Our friend Joe Carter posted this week a very interesting and helpful piece on the Gospel Coalition blog explaining the difference between Neo-Calvinists (also known as Neo-puritans) and NeoCalvinists. It's inside baseball for sure, but as I've mentioned previously, a little intramural baseball can be helpful. It can help clarify logical weaknesses and strengths of different approaches to faith and public life. This, in turn, can either bridge seemingly insurmountable differences or show clearly the distance that remains between two positions.
First, for those who are scratching their heads about what, other than a small hyphen, separates the two schools, let me quote my colleague Ray Pennings, who is in turn quoted by Joe Carter:
. . . while both movements affirm similar truths and appeal to the same sources regarding the application of the entire range of biblical data in the contemporary context, neopuritanism is slanted more towards individual piety and churchly revival, and neocalvinism is slanted more towards corporate activism and cultural renewal.
These differences are quite apparent in an article on racial reconciliation published by Comment two weeks ago. Mark Mulder, a professor at the neocalvinist institution Calvin College, criticizes a book by John Piper—a leading Neopuritan voice—for being pious at the price of forgetting the structural character of racism:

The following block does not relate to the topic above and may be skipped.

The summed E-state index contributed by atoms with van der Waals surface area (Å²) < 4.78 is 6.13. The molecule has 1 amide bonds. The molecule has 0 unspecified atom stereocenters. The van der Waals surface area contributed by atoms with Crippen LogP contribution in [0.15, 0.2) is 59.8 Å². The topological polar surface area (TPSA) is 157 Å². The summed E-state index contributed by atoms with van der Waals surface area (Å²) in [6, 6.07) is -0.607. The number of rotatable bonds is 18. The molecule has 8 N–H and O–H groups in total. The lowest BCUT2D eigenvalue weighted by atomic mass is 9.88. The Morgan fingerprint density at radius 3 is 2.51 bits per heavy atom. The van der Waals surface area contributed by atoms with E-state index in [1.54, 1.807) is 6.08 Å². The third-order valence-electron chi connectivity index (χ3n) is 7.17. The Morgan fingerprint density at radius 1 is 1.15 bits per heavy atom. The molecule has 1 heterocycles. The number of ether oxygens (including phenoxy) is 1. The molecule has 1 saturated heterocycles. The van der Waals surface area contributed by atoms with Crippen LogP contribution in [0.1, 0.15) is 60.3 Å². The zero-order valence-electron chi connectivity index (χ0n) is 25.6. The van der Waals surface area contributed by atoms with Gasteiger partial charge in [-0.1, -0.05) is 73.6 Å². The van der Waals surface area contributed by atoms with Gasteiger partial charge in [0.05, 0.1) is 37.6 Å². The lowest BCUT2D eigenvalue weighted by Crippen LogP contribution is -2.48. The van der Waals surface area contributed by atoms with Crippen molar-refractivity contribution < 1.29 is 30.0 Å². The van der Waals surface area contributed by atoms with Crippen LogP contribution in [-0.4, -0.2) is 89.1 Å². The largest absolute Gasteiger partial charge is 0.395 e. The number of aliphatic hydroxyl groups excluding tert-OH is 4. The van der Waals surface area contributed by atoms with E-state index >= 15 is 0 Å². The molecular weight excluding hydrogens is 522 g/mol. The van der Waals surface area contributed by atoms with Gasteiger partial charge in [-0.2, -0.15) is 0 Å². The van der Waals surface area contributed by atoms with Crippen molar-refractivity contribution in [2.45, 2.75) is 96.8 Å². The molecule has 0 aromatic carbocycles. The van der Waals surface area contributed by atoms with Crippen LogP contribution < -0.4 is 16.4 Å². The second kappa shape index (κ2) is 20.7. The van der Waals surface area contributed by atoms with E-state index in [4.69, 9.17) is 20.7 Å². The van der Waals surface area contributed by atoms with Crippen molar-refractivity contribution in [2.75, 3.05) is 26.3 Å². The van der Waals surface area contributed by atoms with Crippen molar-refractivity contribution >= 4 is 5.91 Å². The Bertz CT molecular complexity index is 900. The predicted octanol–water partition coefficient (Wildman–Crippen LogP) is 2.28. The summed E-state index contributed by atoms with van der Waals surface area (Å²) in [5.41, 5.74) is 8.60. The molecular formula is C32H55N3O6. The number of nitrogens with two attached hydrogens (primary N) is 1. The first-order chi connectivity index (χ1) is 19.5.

[Piper] argues that the answer to racism "is not government help or self-help, but the gospel of Jesus Christ" and that "what is needed is a miracle." In essence, Piper asserts that conversion to Christianity is the only hope for the race problem. Such an attitude demonstrates an extreme obliviousness to the insidious nature of modern racism.
The difference in emphasis is between the renewal of hearts and the renewal of structures; conversion of hearts vs. the conversion of culture.
This, of course, is a false dichotomy. Neopuritans can afford to be more like Neocalvinists, and vice-versa. There can be no true conversion of culture without the conversion of hearts. We can work all we want on creating more just economic structures, more just political structures, more just relations between races, but without hearts willing to exhibit love, these changes will either fail, or will exist as the products of coercion. And even the most staunch Neocalvinists recognize that this is not the way it is meant to be. As Alissa and I note in our editorial for last fall's print edition of Comment, the good society—the just society—has its loves in order.
Likewise, those who are converted, but fail to show that love in the various structures and institutions in which they find themselves, must admit that their conversion is incomplete. To suggest otherwise is to profoundly misunderstand how the Lord made us.
Structural change is about love; it requires people whose hearts have been changed by love. And love must be shown in action in the places we were made to act.
Can there be a Neopuritan and Neocalvinist dialogue? We need more than a dialogue, we need a marriage!